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So .... what is "Hellfire" all about?

To put matters straight, it has nothing to do with the occult. The word "Hellfire" is bashing jargon which was often used an as expression of delight when things are going well in the Haulage Bashing world.

This then raises the obvious question.... "What is (or was) "Haulage Bashing"?

As with many non-mainstream hobbies, it is simple to explain the basics, but almost impossible to put into words the emotional (not to say financial) investment made by many people in pursuit of their passion for this hobby.

One good place to start is with Gary Carter's definition of Haulage Bashing on his (now defunct) website,

Some things bashing is not:-

  • Trainspotting!
  • Anything to do with physical violence

Some things that bashing is, or to be accurate was:-

  • Unpredictable
  • Difficult!
  • Satisfying when things were going well
  • Frustrating when things were not going so well
  • A world totally cut off from most other members of society, almost like a secret club

Most people understand what trainspotting is. This is the perfectly harmless pastime of standing around watching trains and taking down their numbers. The objective being to see as many different trains as possible, and this is recorded via marking in a book that contains all the numbers. This hobby can be enhanced through taking pictures etc.

Bashing evolved from trainspotting and is the upmarket "bells and whistles" version of it. Bashers all started as trainspotters but quickly realized that simply seeing engines was in fact rather easy. So the objective moved from simply seeing engines to travelling behind them. This is very much more difficult as you will see......

Most passengers pay little attention to their train other than whether it is on time or under the current British system of train operating whether it turns up at all (that is another story).

This site is concerned with the period before rationalisation, sectorisation and finally privatisation did away with variety.

And variety is what we had in terms of locomotives on passenger trains.

  • Some types of engine worked passenger trains regularly, some worked occasionally, and some worked almost never.
  • Some types of engine were in the process of being withdrawn.
  • Some types of engine made a wonderful noise.. others just sounded like tractors...
  • Some types of engine were reliable and others weren't

There were three basic motivations for bashing:-

  1. As stated before an upmarket version of trainspotting where the objective was to travel behind as many different locomotives as possible - marking them in a book as this was achieved. These bashers were known as "line in the book merchants".
  2. Travelling behind a particularly favourite type of engine e.g.: Westerns, Class 40, Deltics etc with the objective of covering as much mileage as possible with these engines. These bashers were known as "mileage men".
  3. As per 2 but with emphasis more on different routes behind a particular type of engine.
  4. A mixture of the above.

What Made Bashing Special?

Firstly, bashers got to know as much about the inner workings of the railway as the people that ran it (and in some cases rather more).

Secondly, bashers got to go all over the country, and between us we can name a decent pub and somewhere to get something to eat for under a fiver in virtually every town in Britain (bit out of date now mind).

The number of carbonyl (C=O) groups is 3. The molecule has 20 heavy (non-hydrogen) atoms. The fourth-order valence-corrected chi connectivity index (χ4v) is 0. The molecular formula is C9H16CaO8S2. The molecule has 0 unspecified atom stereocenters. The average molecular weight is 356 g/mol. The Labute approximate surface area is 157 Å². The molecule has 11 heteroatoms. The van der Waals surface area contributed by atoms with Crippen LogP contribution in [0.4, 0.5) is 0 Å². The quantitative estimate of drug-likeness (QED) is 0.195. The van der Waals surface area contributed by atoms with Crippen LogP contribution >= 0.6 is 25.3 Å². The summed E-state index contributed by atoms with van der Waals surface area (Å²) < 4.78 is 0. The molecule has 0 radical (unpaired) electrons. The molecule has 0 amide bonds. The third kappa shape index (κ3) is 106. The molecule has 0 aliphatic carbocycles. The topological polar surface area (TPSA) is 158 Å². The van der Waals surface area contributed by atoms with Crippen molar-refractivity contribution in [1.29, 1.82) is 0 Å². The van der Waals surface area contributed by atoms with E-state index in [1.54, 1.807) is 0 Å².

Thirdly, bashing inevitably was very dynamic - the most interesting engines and routes involved summer Saturday only trains, excursions, charters, mail trains, overnight sleepers etc. None of these services run on the current rail system, so not only have the engines gone but so have the services too.

Finally, the satisfaction was entirely personal. Bashing was for fun, private, and no one was keeping any score except for the individual.

Whilst the above scratches the surface of the world of Haulage Bashing, nothing can convey to others the experiences of those now far off days back in the 1970s and early 1980s. For example:

  • The rush down the stairs at some unearthly hour on a Summer Saturday morning to answer the phone (no mobile phones or Internet in those days). On the other end of the line was one of your "roadshow" mates, an individual whose real name you probably didn't even know, and almost never used whilst bashing.
  • The (for me anyway) bleary-eyed bike ride down to the station in time for the first train to anywhere that would get you "in position" for the day's predicted workings.
  • Almost never ending up where you thought you would, as the predicted workings fail to materialize, dud gen throws you off the scent, last minute failures leave your plans in tatters (or results in an unexpected monster producing)..... there - I'm resorting to bashing jargon again.....

"Hellfire" hopes to (re)kindle some of those long-gone events back in those heady days of British Rail, when we were passengers (not customers), who rode in Second (not Standard) Class, and knew more about the internal workings of the railway than many BR employees. We carried whole sections of the Timetable around in our heads, could quote headcodes and locomotive details on a whim, and spoke to each other in a dialect that was completely incomprehensible to the non-bashing world.

Whilst a mere computer game (I'd rather call it a simulation) can never fully recreate the events of those years, I do attract some weird glances from others as I bellow at the screen when 40152 turns up unexpectedly on the Newcastle - Blackpool! You really can't explain it!